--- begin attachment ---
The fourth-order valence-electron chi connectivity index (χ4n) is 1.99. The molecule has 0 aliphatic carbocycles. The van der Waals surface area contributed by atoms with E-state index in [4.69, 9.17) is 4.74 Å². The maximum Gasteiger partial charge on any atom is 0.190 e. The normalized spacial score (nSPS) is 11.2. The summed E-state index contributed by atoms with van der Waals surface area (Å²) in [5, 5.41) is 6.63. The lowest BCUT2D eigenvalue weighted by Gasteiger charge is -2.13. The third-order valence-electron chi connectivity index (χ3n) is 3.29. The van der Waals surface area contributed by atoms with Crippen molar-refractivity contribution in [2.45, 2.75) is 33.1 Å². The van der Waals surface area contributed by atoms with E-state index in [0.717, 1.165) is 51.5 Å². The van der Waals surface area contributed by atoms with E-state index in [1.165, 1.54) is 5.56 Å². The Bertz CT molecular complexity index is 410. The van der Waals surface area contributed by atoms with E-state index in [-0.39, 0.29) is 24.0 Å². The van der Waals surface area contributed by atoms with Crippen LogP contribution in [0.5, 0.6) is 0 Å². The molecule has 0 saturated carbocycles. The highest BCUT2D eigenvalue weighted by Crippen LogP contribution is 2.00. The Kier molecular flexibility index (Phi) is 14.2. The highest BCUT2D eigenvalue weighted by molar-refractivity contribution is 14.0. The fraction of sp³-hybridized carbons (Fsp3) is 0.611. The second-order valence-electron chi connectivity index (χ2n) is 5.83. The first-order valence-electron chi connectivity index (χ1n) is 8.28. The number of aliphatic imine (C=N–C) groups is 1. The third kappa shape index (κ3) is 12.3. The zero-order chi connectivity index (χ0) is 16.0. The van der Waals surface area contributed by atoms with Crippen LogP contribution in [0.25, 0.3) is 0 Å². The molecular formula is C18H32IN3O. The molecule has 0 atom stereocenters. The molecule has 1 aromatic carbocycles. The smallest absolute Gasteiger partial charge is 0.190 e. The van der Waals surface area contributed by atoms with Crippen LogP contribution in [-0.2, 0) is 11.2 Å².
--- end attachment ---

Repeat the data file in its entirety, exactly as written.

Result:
The fourth-order valence-electron chi connectivity index (χ4n) is 1.99. The molecule has 0 aliphatic carbocycles. The van der Waals surface area contributed by atoms with E-state index in [4.69, 9.17) is 4.74 Å². The maximum Gasteiger partial charge on any atom is 0.190 e. The normalized spacial score (nSPS) is 11.2. The summed E-state index contributed by atoms with van der Waals surface area (Å²) in [5, 5.41) is 6.63. The lowest BCUT2D eigenvalue weighted by Gasteiger charge is -2.13. The third-order valence-electron chi connectivity index (χ3n) is 3.29. The van der Waals surface area contributed by atoms with Crippen molar-refractivity contribution in [2.45, 2.75) is 33.1 Å². The van der Waals surface area contributed by atoms with E-state index in [0.717, 1.165) is 51.5 Å². The van der Waals surface area contributed by atoms with E-state index in [1.165, 1.54) is 5.56 Å². The Bertz CT molecular complexity index is 410. The van der Waals surface area contributed by atoms with E-state index in [-0.39, 0.29) is 24.0 Å². The van der Waals surface area contributed by atoms with Crippen LogP contribution in [0.5, 0.6) is 0 Å². The molecule has 0 saturated carbocycles. The highest BCUT2D eigenvalue weighted by Crippen LogP contribution is 2.00. The Kier molecular flexibility index (Phi) is 14.2. The highest BCUT2D eigenvalue weighted by molar-refractivity contribution is 14.0. The fraction of sp³-hybridized carbons (Fsp3) is 0.611. The second-order valence-electron chi connectivity index (χ2n) is 5.83. The first-order valence-electron chi connectivity index (χ1n) is 8.28. The number of aliphatic imine (C=N–C) groups is 1. The third kappa shape index (κ3) is 12.3. The zero-order chi connectivity index (χ0) is 16.0. The van der Waals surface area contributed by atoms with Crippen LogP contribution in [0.25, 0.3) is 0 Å². The molecular formula is C18H32IN3O. The molecule has 0 atom stereocenters. The molecule has 1 aromatic carbocycles. The smallest absolute Gasteiger partial charge is 0.190 e. The van der Waals surface area contributed by atoms with Crippen LogP contribution in [-0.2, 0) is 11.2 Å².